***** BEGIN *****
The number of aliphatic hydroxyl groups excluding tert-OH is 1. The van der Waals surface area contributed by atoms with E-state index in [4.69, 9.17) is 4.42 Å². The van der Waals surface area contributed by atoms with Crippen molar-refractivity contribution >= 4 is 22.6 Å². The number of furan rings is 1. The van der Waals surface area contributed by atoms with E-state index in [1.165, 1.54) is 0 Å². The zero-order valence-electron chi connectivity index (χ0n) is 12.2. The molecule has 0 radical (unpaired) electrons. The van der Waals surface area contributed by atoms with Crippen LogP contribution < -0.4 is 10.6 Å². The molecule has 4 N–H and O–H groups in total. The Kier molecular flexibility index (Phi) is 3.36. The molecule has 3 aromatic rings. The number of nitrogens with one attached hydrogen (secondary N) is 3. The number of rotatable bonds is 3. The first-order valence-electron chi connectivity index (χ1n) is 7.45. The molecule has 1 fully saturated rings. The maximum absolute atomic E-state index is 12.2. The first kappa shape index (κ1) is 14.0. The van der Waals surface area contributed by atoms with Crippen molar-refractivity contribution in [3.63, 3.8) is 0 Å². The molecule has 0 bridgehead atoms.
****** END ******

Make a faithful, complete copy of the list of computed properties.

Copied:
The number of aliphatic hydroxyl groups excluding tert-OH is 1. The van der Waals surface area contributed by atoms with E-state index in [4.69, 9.17) is 4.42 Å². The van der Waals surface area contributed by atoms with Crippen molar-refractivity contribution >= 4 is 22.6 Å². The number of furan rings is 1. The van der Waals surface area contributed by atoms with E-state index in [1.165, 1.54) is 0 Å². The zero-order valence-electron chi connectivity index (χ0n) is 12.2. The molecule has 0 radical (unpaired) electrons. The van der Waals surface area contributed by atoms with Crippen LogP contribution < -0.4 is 10.6 Å². The molecule has 4 N–H and O–H groups in total. The Kier molecular flexibility index (Phi) is 3.36. The molecule has 3 aromatic rings. The number of nitrogens with one attached hydrogen (secondary N) is 3. The number of rotatable bonds is 3. The first-order valence-electron chi connectivity index (χ1n) is 7.45. The molecule has 1 fully saturated rings. The maximum absolute atomic E-state index is 12.2. The first kappa shape index (κ1) is 14.0. The van der Waals surface area contributed by atoms with Crippen molar-refractivity contribution in [3.63, 3.8) is 0 Å². The molecule has 0 bridgehead atoms.